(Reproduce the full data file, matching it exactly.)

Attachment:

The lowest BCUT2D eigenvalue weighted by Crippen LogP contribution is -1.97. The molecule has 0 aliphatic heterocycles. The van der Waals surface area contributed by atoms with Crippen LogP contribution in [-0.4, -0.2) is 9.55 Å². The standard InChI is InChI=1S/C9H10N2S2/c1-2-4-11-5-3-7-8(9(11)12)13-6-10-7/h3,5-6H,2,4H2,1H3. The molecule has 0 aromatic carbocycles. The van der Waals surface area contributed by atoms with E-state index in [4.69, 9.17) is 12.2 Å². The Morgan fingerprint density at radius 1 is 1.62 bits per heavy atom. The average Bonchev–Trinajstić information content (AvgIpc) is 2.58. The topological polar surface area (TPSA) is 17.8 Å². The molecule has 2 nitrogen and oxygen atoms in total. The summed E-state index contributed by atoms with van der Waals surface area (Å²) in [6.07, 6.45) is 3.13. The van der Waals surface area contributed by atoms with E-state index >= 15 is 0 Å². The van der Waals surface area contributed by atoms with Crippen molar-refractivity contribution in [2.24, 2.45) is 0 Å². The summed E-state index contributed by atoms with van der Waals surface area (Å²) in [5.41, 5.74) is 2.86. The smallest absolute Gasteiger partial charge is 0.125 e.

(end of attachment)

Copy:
The lowest BCUT2D eigenvalue weighted by Crippen LogP contribution is -1.97. The molecule has 0 aliphatic heterocycles. The van der Waals surface area contributed by atoms with Crippen LogP contribution in [-0.4, -0.2) is 9.55 Å². The standard InChI is InChI=1S/C9H10N2S2/c1-2-4-11-5-3-7-8(9(11)12)13-6-10-7/h3,5-6H,2,4H2,1H3. The molecule has 0 aromatic carbocycles. The van der Waals surface area contributed by atoms with E-state index in [4.69, 9.17) is 12.2 Å². The Morgan fingerprint density at radius 1 is 1.62 bits per heavy atom. The average Bonchev–Trinajstić information content (AvgIpc) is 2.58. The topological polar surface area (TPSA) is 17.8 Å². The molecule has 2 nitrogen and oxygen atoms in total. The summed E-state index contributed by atoms with van der Waals surface area (Å²) in [6.07, 6.45) is 3.13. The van der Waals surface area contributed by atoms with E-state index >= 15 is 0 Å². The van der Waals surface area contributed by atoms with Crippen molar-refractivity contribution in [2.24, 2.45) is 0 Å². The summed E-state index contributed by atoms with van der Waals surface area (Å²) in [5.41, 5.74) is 2.86. The smallest absolute Gasteiger partial charge is 0.125 e.